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FOWLER, Ind. (WLFI) — Some places just look haunted.
Thirty miles west of Lafayette sits the town of Fowler, home to a little more than 2,000 people. It may be small, but this town brings curious visitors from all across the world to experience one of its main attractions.
This News 18 "Haunted Lafayette" story takes us outside Tippecanoe County, to Benton County's own Fowler Theater.
"There's something about this town that I think is just haunted," said Dwight Snethen, President of the Prairie Preservation Guild.
The 200+ seat theater was built in 1940 and has been a major part of the community over the years. However in the 1990s, the theater started to fall into disrepair.
"Prior to what you see now, it was in bad shape," said Snethen. "They spent about 10 years renovating the theater and repainting it."
That's when the unexplained phenomenon began.
"From top to bottom, we have similar experiences just about every time we come here," said Travis Farney, investigator with 765 Paranormal. "Some nights, it's more active than others."
"Lights flashing, doors opening, voices, sounds," listed Snethen. "We've had three what I'll call 'entities' stand out here. One is the man in the trench coat and fedora. Some locals believe that it might the the original owner coming to make sure we are taking good care of the theater. The other, there was a manager who killed himself in 1968. Not in the theater, but some believe that based on some of the interactions we've had, that it might be his spirit returning. And the last one is a kid."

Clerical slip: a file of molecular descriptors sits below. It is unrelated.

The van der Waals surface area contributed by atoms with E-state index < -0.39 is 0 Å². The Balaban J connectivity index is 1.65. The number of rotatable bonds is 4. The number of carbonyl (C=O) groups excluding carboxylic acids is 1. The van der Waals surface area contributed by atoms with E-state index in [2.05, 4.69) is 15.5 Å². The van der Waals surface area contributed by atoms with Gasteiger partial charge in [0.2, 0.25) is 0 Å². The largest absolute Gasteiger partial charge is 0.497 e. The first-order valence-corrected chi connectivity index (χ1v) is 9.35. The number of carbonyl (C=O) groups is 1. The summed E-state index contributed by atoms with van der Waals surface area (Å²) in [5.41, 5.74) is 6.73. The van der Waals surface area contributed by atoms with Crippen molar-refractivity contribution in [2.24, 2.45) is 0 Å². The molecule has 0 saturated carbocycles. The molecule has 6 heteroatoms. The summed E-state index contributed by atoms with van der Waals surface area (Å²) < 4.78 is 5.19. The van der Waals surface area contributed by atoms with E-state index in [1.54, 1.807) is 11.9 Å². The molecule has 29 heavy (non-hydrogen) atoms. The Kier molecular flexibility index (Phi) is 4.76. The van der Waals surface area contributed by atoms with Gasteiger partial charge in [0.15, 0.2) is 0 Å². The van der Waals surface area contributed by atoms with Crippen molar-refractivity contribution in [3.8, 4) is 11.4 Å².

Snethen said the kid has been the most common phenomena experienced.
"One group came in out of Chicago and they put their camera up next to our camera. They sent me the video and audio later and said 'What do you think this is?' It is clearly a kid saying (soft) 'mom.' I'm like, 'Lets see if they were tricking us or not. So I play back our camera. I don't hear (soft) 'mom' but I hear (aggressive) 'mom' at the same time."
Investigators say you can't always experience it with the human ear or eye.
"An EVP is an Electronic Voice Phenomena. So it is basically capturing something that you and I might not hear, but you hear it on a recording," explained Snethen. "I had one group come in and they picked up a lot of voices. But they were upstairs and they said, 'Were you a projectionist here?' Nothing happened. They said 'What was your name?' Nothing happened. They played it back and you heard 'Russ.' Well I post that up on Facebook and I got a message immediately from someone who is the daughter of a projectionist, who worked for the original owner whose father's name was Russ."
The stories don't stop there.
"We were having a board meeting, and we are all up front. It's all the board members, about six or seven of us, and we are debating on what to have as a Christmas movie. The debate wasn't so much what to have as was 'Die Hard' a Christmas movie or not," said Snethen. "So as soon as we said, 'Yeah we think it's a Christmas movie we should show it,' the lights on the side turned green and the spotlights came on. So whoever was here was approving 'Die Hard' as a Christmas movie.
"No ghost has come up and tapped me on the shoulder and said 'Hey Dwight, I'm here.' But enough weird stuff has happened to make you go, 'What the heck was that?'"
The Fowler Theater shows new movies every Friday, Saturday and Sunday. They also allow open paranormal investigations.
Thursday's 'Haunted Lafayette' will take us back to the Civil War-era. In northern Tippecanoe County, there's an old cemetery that paranormal investigators say is haunted. We will tell you the stories of the Pierce Cemetery, Thursday on News 18 This Morning.
Watch previous stories below:
New York Street Murder (2018)
The Pythian Home (2018)
The Lahr House Guillotine (2017)